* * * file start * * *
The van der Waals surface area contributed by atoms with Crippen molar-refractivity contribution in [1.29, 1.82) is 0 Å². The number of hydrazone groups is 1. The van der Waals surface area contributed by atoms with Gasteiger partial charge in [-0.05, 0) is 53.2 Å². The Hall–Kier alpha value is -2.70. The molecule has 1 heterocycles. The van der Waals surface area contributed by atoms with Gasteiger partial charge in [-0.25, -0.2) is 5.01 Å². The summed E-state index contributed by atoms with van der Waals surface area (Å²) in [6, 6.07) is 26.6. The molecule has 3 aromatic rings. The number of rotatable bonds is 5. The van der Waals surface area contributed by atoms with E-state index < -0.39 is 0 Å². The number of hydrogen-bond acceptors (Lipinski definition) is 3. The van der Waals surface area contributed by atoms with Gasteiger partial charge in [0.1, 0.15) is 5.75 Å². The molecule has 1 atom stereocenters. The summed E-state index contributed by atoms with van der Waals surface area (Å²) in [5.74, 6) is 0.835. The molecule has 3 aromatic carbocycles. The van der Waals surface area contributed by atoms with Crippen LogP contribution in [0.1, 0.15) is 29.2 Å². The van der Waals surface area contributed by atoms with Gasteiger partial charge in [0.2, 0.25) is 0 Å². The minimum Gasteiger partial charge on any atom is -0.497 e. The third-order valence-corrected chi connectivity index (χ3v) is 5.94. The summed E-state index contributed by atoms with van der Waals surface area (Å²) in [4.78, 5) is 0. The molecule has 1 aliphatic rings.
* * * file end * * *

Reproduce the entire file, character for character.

The van der Waals surface area contributed by atoms with Crippen molar-refractivity contribution in [1.29, 1.82) is 0 Å². The number of hydrazone groups is 1. The van der Waals surface area contributed by atoms with Gasteiger partial charge in [-0.05, 0) is 53.2 Å². The Hall–Kier alpha value is -2.70. The molecule has 1 heterocycles. The van der Waals surface area contributed by atoms with Gasteiger partial charge in [-0.25, -0.2) is 5.01 Å². The summed E-state index contributed by atoms with van der Waals surface area (Å²) in [6, 6.07) is 26.6. The molecule has 3 aromatic rings. The number of rotatable bonds is 5. The van der Waals surface area contributed by atoms with E-state index < -0.39 is 0 Å². The number of hydrogen-bond acceptors (Lipinski definition) is 3. The van der Waals surface area contributed by atoms with Gasteiger partial charge in [0.1, 0.15) is 5.75 Å². The molecule has 1 atom stereocenters. The summed E-state index contributed by atoms with van der Waals surface area (Å²) in [5.74, 6) is 0.835. The molecule has 3 aromatic carbocycles. The van der Waals surface area contributed by atoms with Crippen LogP contribution in [0.1, 0.15) is 29.2 Å². The van der Waals surface area contributed by atoms with Gasteiger partial charge in [0.2, 0.25) is 0 Å². The minimum Gasteiger partial charge on any atom is -0.497 e. The third-order valence-corrected chi connectivity index (χ3v) is 5.94. The summed E-state index contributed by atoms with van der Waals surface area (Å²) in [4.78, 5) is 0. The molecule has 1 aliphatic rings.